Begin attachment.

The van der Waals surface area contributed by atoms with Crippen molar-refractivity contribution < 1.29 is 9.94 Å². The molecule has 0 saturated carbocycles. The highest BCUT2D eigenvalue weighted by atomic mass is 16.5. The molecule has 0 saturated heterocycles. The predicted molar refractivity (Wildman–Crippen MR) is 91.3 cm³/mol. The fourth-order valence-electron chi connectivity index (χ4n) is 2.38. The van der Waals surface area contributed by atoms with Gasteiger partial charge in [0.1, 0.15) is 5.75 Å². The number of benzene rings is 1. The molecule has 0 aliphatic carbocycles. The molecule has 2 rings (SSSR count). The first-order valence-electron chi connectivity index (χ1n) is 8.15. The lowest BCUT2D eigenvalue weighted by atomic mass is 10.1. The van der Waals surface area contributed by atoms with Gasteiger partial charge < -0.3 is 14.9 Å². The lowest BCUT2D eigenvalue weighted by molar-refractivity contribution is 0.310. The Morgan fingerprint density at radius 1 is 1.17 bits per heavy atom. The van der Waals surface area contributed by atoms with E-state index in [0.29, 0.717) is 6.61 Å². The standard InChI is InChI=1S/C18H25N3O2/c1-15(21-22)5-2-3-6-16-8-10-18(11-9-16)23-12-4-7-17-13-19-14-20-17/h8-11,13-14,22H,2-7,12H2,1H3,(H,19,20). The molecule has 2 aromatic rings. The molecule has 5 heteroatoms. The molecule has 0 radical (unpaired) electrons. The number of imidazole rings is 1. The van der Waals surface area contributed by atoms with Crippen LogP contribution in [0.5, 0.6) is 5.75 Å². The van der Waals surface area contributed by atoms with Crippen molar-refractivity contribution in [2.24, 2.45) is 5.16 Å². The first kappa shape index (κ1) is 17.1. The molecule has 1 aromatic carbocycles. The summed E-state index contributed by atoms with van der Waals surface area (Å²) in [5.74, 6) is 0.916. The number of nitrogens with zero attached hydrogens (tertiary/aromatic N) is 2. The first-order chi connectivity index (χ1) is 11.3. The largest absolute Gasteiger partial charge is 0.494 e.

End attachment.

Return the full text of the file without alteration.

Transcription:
The van der Waals surface area contributed by atoms with Crippen molar-refractivity contribution < 1.29 is 9.94 Å². The molecule has 0 saturated carbocycles. The highest BCUT2D eigenvalue weighted by atomic mass is 16.5. The molecule has 0 saturated heterocycles. The predicted molar refractivity (Wildman–Crippen MR) is 91.3 cm³/mol. The fourth-order valence-electron chi connectivity index (χ4n) is 2.38. The van der Waals surface area contributed by atoms with Gasteiger partial charge in [0.1, 0.15) is 5.75 Å². The number of benzene rings is 1. The molecule has 0 aliphatic carbocycles. The molecule has 2 rings (SSSR count). The first-order valence-electron chi connectivity index (χ1n) is 8.15. The lowest BCUT2D eigenvalue weighted by atomic mass is 10.1. The van der Waals surface area contributed by atoms with Gasteiger partial charge < -0.3 is 14.9 Å². The lowest BCUT2D eigenvalue weighted by molar-refractivity contribution is 0.310. The Morgan fingerprint density at radius 1 is 1.17 bits per heavy atom. The van der Waals surface area contributed by atoms with E-state index in [0.29, 0.717) is 6.61 Å². The standard InChI is InChI=1S/C18H25N3O2/c1-15(21-22)5-2-3-6-16-8-10-18(11-9-16)23-12-4-7-17-13-19-14-20-17/h8-11,13-14,22H,2-7,12H2,1H3,(H,19,20). The molecule has 2 aromatic rings. The molecule has 5 heteroatoms. The molecule has 0 radical (unpaired) electrons. The number of imidazole rings is 1. The van der Waals surface area contributed by atoms with Crippen LogP contribution in [0.5, 0.6) is 5.75 Å². The van der Waals surface area contributed by atoms with Crippen molar-refractivity contribution in [2.24, 2.45) is 5.16 Å². The first kappa shape index (κ1) is 17.1. The molecule has 1 aromatic carbocycles. The summed E-state index contributed by atoms with van der Waals surface area (Å²) in [5.74, 6) is 0.916. The number of nitrogens with zero attached hydrogens (tertiary/aromatic N) is 2. The first-order chi connectivity index (χ1) is 11.3. The largest absolute Gasteiger partial charge is 0.494 e.